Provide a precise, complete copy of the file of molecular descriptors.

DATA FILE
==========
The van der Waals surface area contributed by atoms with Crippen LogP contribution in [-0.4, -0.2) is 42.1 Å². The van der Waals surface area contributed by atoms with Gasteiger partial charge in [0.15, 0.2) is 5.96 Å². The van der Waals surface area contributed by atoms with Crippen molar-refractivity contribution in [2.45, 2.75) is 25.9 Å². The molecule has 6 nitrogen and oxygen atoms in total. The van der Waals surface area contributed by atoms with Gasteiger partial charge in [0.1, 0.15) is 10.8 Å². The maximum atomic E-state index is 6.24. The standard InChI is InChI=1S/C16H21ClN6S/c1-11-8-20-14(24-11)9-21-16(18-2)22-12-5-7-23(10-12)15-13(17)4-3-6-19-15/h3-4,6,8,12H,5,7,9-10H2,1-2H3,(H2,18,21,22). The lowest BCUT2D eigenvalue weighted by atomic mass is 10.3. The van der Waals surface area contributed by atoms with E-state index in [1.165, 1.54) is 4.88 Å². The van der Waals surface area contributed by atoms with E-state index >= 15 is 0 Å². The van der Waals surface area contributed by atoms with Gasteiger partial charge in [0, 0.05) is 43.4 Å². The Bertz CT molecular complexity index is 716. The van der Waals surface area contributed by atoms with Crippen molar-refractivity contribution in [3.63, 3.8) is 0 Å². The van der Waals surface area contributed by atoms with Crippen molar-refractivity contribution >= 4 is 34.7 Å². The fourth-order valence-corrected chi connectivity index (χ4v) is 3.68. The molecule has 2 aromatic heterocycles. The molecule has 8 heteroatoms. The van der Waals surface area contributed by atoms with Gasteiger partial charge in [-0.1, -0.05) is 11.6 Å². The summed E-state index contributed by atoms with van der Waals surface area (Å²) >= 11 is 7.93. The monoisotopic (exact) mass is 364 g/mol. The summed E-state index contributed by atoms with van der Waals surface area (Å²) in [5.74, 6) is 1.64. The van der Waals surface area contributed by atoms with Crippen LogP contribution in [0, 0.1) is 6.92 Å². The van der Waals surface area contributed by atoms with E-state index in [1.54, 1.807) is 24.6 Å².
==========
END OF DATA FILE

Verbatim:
The van der Waals surface area contributed by atoms with Crippen LogP contribution in [-0.4, -0.2) is 42.1 Å². The van der Waals surface area contributed by atoms with Gasteiger partial charge in [0.15, 0.2) is 5.96 Å². The van der Waals surface area contributed by atoms with Crippen molar-refractivity contribution in [2.45, 2.75) is 25.9 Å². The molecule has 6 nitrogen and oxygen atoms in total. The van der Waals surface area contributed by atoms with Gasteiger partial charge in [0.1, 0.15) is 10.8 Å². The maximum atomic E-state index is 6.24. The standard InChI is InChI=1S/C16H21ClN6S/c1-11-8-20-14(24-11)9-21-16(18-2)22-12-5-7-23(10-12)15-13(17)4-3-6-19-15/h3-4,6,8,12H,5,7,9-10H2,1-2H3,(H2,18,21,22). The lowest BCUT2D eigenvalue weighted by atomic mass is 10.3. The van der Waals surface area contributed by atoms with E-state index in [1.165, 1.54) is 4.88 Å². The van der Waals surface area contributed by atoms with E-state index >= 15 is 0 Å². The van der Waals surface area contributed by atoms with Gasteiger partial charge in [0, 0.05) is 43.4 Å². The Bertz CT molecular complexity index is 716. The van der Waals surface area contributed by atoms with Crippen molar-refractivity contribution in [3.63, 3.8) is 0 Å². The van der Waals surface area contributed by atoms with Crippen molar-refractivity contribution >= 4 is 34.7 Å². The fourth-order valence-corrected chi connectivity index (χ4v) is 3.68. The molecule has 2 aromatic heterocycles. The molecule has 8 heteroatoms. The van der Waals surface area contributed by atoms with Gasteiger partial charge in [-0.1, -0.05) is 11.6 Å². The summed E-state index contributed by atoms with van der Waals surface area (Å²) >= 11 is 7.93. The monoisotopic (exact) mass is 364 g/mol. The summed E-state index contributed by atoms with van der Waals surface area (Å²) in [5.74, 6) is 1.64. The van der Waals surface area contributed by atoms with Crippen LogP contribution in [0, 0.1) is 6.92 Å². The van der Waals surface area contributed by atoms with E-state index in [1.54, 1.807) is 24.6 Å².